The Covenant and the Land


GENESIS 12:1-5  “Now the Lord had said unto Abram, Get thee out of thy country, and from thy kindred, and from thy father’s house, unto a land that I will show thee:
“And I will make of thee a great nation, and I will bless thee, and make thy name great; and thou shalt be a blessing:
“And I will bless them that bless thee, and curse him that curseth thee: and in thee shall all families of the earth be blessed.
“So Abram departed, as the Lord had spoken unto him; and Lot went with him: and Abram was seventy and five years old when he departed out of Haran.
“And Abram took Sarai his wife, and Lot his brother’s son, and all their substance that they had gathered, and the souls that they had gotten in Haran; and they went forth to go into the land of Canaan; and into the land of Canaan they came.”

‘Now the Lord had said unto Abram. …’ Here we have a reference to instructions which previously had been given to Abram, and to a promise made to him, which are not recorded. It was this communication from God that caused Abram to leave Ur of the Chaldees and to start the journey toward Canaan, as recorded in the closing verses of the preceding chapter. They traveled along the river Euphrates until they reached Haran. Abram remained there until the death of his father, Terah. This was necessary, for the Lord’s instructions were that he was to leave his own people and his father’s house. While he did take some of his relatives to Canaan with him, he dwelt at Haran until his father died.

‘I will bless thee, … and thou shalt be a blessing’. Here are stated in brief the two main features of the covenant God made with Abram: Abram himself was to be blessed—richly blessed. He was to become the father of a great nation. Besides this, he was to become a blessing to others—his seed was to bless ‘all the families of the earth’. Later we shall see that the principal application of this latter promise is to his spiritual seed, even to Christ and to those who become Christ’s body members.—Gal. 3:8,16,27-29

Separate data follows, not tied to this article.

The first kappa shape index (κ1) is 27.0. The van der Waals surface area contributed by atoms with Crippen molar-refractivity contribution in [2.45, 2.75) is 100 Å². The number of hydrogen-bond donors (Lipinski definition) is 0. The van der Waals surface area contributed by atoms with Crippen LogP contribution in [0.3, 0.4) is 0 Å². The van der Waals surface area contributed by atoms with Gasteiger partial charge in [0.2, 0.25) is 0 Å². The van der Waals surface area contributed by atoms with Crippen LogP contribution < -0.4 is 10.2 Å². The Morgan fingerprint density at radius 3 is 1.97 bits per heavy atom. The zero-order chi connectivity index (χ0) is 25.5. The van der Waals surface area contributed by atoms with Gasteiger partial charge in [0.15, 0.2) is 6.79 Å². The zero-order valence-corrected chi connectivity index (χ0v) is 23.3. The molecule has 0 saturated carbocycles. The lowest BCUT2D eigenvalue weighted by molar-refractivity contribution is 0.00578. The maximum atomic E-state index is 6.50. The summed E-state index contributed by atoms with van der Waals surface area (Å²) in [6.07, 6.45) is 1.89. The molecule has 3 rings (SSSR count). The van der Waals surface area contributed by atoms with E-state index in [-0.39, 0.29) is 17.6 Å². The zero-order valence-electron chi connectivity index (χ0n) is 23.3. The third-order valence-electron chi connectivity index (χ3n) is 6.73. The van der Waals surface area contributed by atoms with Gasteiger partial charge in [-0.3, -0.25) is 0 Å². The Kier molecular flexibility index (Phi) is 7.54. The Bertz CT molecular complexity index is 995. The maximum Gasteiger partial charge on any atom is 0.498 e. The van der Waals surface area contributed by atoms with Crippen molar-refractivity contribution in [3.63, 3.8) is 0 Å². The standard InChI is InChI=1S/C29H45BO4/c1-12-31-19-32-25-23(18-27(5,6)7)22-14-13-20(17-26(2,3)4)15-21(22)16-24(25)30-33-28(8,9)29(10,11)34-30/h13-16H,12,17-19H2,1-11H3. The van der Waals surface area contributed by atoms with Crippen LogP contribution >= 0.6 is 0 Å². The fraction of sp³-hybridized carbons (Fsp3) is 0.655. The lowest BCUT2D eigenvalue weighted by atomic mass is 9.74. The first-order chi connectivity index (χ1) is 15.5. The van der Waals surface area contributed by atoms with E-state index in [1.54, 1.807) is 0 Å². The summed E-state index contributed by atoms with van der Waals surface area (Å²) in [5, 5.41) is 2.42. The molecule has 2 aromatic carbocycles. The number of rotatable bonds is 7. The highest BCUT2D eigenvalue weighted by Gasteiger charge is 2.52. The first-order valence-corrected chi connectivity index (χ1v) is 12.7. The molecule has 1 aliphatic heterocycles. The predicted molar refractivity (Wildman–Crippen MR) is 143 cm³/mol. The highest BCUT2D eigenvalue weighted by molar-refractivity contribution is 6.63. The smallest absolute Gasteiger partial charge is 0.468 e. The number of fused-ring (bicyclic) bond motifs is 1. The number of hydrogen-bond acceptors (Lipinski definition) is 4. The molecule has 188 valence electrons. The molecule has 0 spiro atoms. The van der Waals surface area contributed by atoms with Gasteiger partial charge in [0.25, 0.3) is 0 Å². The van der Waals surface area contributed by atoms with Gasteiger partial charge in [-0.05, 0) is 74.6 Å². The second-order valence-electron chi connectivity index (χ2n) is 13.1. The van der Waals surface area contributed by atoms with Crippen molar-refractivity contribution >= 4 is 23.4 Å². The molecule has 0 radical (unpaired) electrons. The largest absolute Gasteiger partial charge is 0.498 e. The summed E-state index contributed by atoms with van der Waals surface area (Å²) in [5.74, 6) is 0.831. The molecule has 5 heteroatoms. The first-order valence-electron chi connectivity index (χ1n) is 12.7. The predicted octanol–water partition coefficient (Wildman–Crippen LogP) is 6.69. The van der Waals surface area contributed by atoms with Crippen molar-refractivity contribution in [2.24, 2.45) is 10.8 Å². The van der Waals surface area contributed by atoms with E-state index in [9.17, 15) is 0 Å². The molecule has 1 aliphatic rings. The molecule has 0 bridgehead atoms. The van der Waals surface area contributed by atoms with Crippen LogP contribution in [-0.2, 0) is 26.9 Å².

God’s statement, ‘I will bless them that bless thee, and curse him that curseth thee’, has, throughout the ages, often worked out in a very literal way with respect to the natural descendants of Abram. Probably this principle will be still further manifested during the thousand-year reign of Christ, when there will be a general time of reckoning for both Jews and Gentiles. It is only as we take into consideration the entire plan of God that we can understand the manner in which many of his promises will be completely fulfilled.

VERSES 6-9  “And Abram passed through the land unto the place of Sichem, unto the plain of Moreh. And the Canaanite was then in the land.
“And the Lord appeared unto Abram, and said, Unto thy seed will I give this land: and there builded he an altar unto the Lord, who appeared unto him.
“And he removed from thence unto a mountain on the east of Bethel, and pitched his tent, having Bethel on the west, and Hai on the east: and there he builded an altar unto the Lord, and called upon the name of the Lord.
“And Abram journeyed, going on still toward the south.”

The ‘Sichem’ here referred to is Shechem, the place later referred to so many times in the Old Testament. The present name of the city is Nablus, and it is situated about thirty-four miles north of Jerusalem. The ‘plain of Moreh’, is more properly rendered the ‘oak’ or ‘oaks’ of Moreh. This location was close to the mountains of Ebal and Gerizim.—Deut. 11:29,30

When Abram entered Canaan, the Lord identified it as being the land which he had previously promised, saying to him. ‘Unto thy seed will I give this land’. (vs. 7) There is an accuracy about this promise which is striking. The account states that the Canaanites were already in the land when Abram entered, and in the patriarch’s lifetime he never did become the real owner of the land. He found it necessary to purchase a small parcel of it in order to have a place in which to bury his wife, Sarah. (Genesis, chapter 23; Acts 7:5) Perhaps this was the reason that the Lord did not include Abram in this particular statement of the promise.

It is true that later the land was also promised to Abraham and to his seed as an everlasting possession, but the fulfillment of this promise will come only by the establishment of God’s kingdom. During the time God was dealing with him and making promises to him, he was not the owner of the Promised Land, but merely a sojourner in it.